Other labwork: We were able to successfully attach our new sensor to the orc board and calibrate it. (The distance is 16.93*output+1.624.) We decided that for consistency, we're going to be American and use inches. We got the robot to go up to a wall, sense it, stop, and turn. Thus earning Checkpoint 3! Yay! We started working on our image processing/camera, as well as making some cutouts to envision our robot better.
Other: Piper is no longer as sleep-deprived or as sick! Thus, the journaling is less scatterbrained. Bwaha. Shawn is somehow getting his thesis work done despite also doing Maslab! Xavier is sore from Ultimate frisbee (and has practice again tonight lol)! Michael is having trouble constantly switching between Mac OS, Ubuntu, and Windows.
Other other: Our print statement during testing was "Scully Scully Scully Scully Scully". This amused Michael greatly. Piper may or may not be obsessed with the X Files.
[x] Possibly move wheels more towards the middle of our board. [we're probably going to with a two-wheel-two-caster operation
[x] Figure out the torque needed on the new motor (weigh the balls?) [balls are super light]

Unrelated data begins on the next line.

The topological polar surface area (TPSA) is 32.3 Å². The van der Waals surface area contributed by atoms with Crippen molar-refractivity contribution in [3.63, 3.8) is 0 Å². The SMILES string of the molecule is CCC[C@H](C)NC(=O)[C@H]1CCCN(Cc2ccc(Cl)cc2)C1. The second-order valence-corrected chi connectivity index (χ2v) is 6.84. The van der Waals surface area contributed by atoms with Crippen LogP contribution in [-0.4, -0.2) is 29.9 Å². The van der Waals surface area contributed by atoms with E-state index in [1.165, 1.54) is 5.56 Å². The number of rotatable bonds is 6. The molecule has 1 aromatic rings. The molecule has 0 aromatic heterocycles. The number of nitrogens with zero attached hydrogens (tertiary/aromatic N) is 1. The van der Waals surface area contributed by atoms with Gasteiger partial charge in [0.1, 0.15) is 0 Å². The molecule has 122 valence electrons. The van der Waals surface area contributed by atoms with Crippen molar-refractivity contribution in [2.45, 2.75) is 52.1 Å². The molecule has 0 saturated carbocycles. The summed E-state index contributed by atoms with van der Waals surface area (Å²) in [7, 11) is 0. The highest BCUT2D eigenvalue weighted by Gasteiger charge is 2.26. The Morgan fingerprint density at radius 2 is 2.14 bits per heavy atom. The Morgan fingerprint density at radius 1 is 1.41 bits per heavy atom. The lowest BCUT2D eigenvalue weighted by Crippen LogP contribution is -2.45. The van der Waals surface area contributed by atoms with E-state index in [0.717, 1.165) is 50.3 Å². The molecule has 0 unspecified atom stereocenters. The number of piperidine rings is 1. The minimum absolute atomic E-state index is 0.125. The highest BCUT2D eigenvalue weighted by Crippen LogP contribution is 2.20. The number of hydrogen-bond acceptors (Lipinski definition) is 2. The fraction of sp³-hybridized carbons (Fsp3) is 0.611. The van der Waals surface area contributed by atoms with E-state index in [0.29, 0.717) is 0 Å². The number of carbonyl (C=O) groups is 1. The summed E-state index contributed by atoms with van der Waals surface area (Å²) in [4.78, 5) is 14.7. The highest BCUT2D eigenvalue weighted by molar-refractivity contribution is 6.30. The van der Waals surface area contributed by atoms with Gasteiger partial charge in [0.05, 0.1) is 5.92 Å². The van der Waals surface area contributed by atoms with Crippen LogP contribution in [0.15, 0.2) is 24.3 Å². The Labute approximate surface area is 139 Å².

January 6th, 2011
Lab: Shawn and Xavier worked on robot design while Michael worked on the Checkoff 4 imaging problem. Piper joined Michael after the H-bridge tutorial. Also soldered a header together so that we could short our ESTOP in a less painful way :).
Other: Piper went to the H-bridge tutorial. Below are her random notes.
- Current sense lines, always ground them. Both enable A and enable B should be tied to Vss. Input 1 and input 2 are tied to enable A and 3/4 are supplied to B. Orcboard output 5V needs to be connected to 5V line. Need to ground battery to ground and ground orcboard to ground. Supply voltage needs to be connected to the 12V line on battery.
- Control-c might stop the code but not the motor. Make sure to clear the ports so that the motor stops in time.
- Data sheet here: http://web.mit.edu/6.186/2011/Lectures/L298.pdf
- There was an email sent out about shutdown hooks. We should look here: : http://download.oracle.com/javase/6/docs/api/java/lang/Runtime.html#addShutdownHook(java.lang.Thread)
- Michael and Piper have been arguing about who's a better Mexican for the past half hour.
- And then a Spanish-speaking machine called Xavier's phone. He might be part of the Mexican mafia, and thus be most Mexican of all.